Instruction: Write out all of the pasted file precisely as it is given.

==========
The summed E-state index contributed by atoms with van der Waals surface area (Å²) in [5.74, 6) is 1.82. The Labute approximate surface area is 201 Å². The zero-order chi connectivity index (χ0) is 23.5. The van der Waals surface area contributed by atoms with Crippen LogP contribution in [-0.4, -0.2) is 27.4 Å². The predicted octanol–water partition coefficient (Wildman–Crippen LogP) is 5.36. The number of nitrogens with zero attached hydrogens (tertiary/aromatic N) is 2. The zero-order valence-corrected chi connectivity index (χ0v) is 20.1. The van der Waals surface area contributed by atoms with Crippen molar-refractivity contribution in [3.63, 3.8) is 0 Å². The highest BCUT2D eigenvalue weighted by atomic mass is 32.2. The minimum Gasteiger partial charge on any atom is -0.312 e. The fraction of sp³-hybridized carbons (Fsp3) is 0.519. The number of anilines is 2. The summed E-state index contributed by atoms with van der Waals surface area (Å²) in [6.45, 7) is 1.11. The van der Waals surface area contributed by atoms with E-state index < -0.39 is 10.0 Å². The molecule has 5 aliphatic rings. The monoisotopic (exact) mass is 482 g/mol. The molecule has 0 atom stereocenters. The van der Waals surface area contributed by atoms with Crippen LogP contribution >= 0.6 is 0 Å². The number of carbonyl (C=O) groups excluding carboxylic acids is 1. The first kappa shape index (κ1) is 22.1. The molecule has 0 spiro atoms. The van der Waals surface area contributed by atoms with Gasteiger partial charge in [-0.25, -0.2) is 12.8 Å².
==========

The summed E-state index contributed by atoms with van der Waals surface area (Å²) in [5.74, 6) is 1.82. The Labute approximate surface area is 201 Å². The zero-order chi connectivity index (χ0) is 23.5. The van der Waals surface area contributed by atoms with Crippen LogP contribution in [-0.4, -0.2) is 27.4 Å². The predicted octanol–water partition coefficient (Wildman–Crippen LogP) is 5.36. The number of nitrogens with zero attached hydrogens (tertiary/aromatic N) is 2. The zero-order valence-corrected chi connectivity index (χ0v) is 20.1. The van der Waals surface area contributed by atoms with Crippen molar-refractivity contribution in [3.63, 3.8) is 0 Å². The highest BCUT2D eigenvalue weighted by atomic mass is 32.2. The minimum Gasteiger partial charge on any atom is -0.312 e. The fraction of sp³-hybridized carbons (Fsp3) is 0.519. The number of anilines is 2. The summed E-state index contributed by atoms with van der Waals surface area (Å²) in [6.45, 7) is 1.11. The van der Waals surface area contributed by atoms with E-state index < -0.39 is 10.0 Å². The molecule has 5 aliphatic rings. The monoisotopic (exact) mass is 482 g/mol. The molecule has 0 atom stereocenters. The van der Waals surface area contributed by atoms with Crippen LogP contribution >= 0.6 is 0 Å². The number of carbonyl (C=O) groups excluding carboxylic acids is 1. The first kappa shape index (κ1) is 22.1. The molecule has 0 spiro atoms. The van der Waals surface area contributed by atoms with Gasteiger partial charge in [-0.25, -0.2) is 12.8 Å².